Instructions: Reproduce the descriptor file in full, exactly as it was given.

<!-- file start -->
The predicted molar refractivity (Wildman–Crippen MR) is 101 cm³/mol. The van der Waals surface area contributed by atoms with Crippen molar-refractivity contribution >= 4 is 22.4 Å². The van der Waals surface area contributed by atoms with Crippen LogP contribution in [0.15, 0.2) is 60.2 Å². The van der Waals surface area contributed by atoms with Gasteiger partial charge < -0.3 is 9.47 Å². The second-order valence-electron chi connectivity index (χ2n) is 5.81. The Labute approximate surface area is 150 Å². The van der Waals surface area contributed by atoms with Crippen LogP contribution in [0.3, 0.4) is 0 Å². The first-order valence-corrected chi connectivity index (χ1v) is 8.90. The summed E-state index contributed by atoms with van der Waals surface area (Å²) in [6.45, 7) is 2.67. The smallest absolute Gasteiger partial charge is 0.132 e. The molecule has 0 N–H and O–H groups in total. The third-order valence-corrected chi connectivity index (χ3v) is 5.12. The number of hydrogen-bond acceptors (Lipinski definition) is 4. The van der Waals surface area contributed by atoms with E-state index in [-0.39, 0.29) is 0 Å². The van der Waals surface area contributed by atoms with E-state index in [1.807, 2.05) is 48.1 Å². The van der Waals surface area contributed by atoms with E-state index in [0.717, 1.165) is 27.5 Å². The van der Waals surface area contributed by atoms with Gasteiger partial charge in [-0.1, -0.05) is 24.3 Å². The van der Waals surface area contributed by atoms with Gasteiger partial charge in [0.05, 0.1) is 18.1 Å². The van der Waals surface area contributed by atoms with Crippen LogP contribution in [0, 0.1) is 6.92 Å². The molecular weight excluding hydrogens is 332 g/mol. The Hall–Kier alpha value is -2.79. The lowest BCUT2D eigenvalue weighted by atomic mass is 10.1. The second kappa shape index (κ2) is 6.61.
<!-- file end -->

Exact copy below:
The predicted molar refractivity (Wildman–Crippen MR) is 101 cm³/mol. The van der Waals surface area contributed by atoms with Crippen molar-refractivity contribution >= 4 is 22.4 Å². The van der Waals surface area contributed by atoms with Crippen LogP contribution in [0.15, 0.2) is 60.2 Å². The van der Waals surface area contributed by atoms with Gasteiger partial charge < -0.3 is 9.47 Å². The second-order valence-electron chi connectivity index (χ2n) is 5.81. The Labute approximate surface area is 150 Å². The van der Waals surface area contributed by atoms with Crippen LogP contribution in [0.3, 0.4) is 0 Å². The first-order valence-corrected chi connectivity index (χ1v) is 8.90. The summed E-state index contributed by atoms with van der Waals surface area (Å²) in [6.45, 7) is 2.67. The smallest absolute Gasteiger partial charge is 0.132 e. The molecule has 0 N–H and O–H groups in total. The third-order valence-corrected chi connectivity index (χ3v) is 5.12. The number of hydrogen-bond acceptors (Lipinski definition) is 4. The van der Waals surface area contributed by atoms with E-state index in [-0.39, 0.29) is 0 Å². The van der Waals surface area contributed by atoms with E-state index in [1.807, 2.05) is 48.1 Å². The van der Waals surface area contributed by atoms with E-state index in [0.717, 1.165) is 27.5 Å². The van der Waals surface area contributed by atoms with Gasteiger partial charge in [-0.1, -0.05) is 24.3 Å². The van der Waals surface area contributed by atoms with Gasteiger partial charge in [0.05, 0.1) is 18.1 Å². The van der Waals surface area contributed by atoms with Crippen LogP contribution in [0, 0.1) is 6.92 Å². The molecular weight excluding hydrogens is 332 g/mol. The Hall–Kier alpha value is -2.79. The lowest BCUT2D eigenvalue weighted by atomic mass is 10.1. The second kappa shape index (κ2) is 6.61.